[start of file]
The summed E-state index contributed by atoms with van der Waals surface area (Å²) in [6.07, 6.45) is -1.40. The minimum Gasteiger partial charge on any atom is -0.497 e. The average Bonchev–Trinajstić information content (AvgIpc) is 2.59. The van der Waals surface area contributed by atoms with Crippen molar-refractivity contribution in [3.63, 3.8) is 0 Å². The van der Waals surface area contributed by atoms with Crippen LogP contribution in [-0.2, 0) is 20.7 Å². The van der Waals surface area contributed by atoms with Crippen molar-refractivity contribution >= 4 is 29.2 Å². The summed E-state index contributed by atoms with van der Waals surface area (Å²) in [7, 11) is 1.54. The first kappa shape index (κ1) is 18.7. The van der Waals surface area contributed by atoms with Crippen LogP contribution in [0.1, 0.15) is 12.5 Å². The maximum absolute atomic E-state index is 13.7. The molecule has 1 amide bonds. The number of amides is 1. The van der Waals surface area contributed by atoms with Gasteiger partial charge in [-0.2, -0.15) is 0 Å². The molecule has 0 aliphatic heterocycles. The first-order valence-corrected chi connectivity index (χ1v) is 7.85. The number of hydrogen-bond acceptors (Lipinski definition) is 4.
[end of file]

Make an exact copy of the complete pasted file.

The summed E-state index contributed by atoms with van der Waals surface area (Å²) in [6.07, 6.45) is -1.40. The minimum Gasteiger partial charge on any atom is -0.497 e. The average Bonchev–Trinajstić information content (AvgIpc) is 2.59. The van der Waals surface area contributed by atoms with Crippen molar-refractivity contribution in [3.63, 3.8) is 0 Å². The van der Waals surface area contributed by atoms with Crippen LogP contribution in [-0.2, 0) is 20.7 Å². The van der Waals surface area contributed by atoms with Crippen molar-refractivity contribution >= 4 is 29.2 Å². The summed E-state index contributed by atoms with van der Waals surface area (Å²) in [7, 11) is 1.54. The first kappa shape index (κ1) is 18.7. The van der Waals surface area contributed by atoms with Crippen LogP contribution in [0.1, 0.15) is 12.5 Å². The maximum absolute atomic E-state index is 13.7. The molecule has 1 amide bonds. The number of amides is 1. The van der Waals surface area contributed by atoms with Gasteiger partial charge in [-0.2, -0.15) is 0 Å². The molecule has 0 aliphatic heterocycles. The first-order valence-corrected chi connectivity index (χ1v) is 7.85. The number of hydrogen-bond acceptors (Lipinski definition) is 4.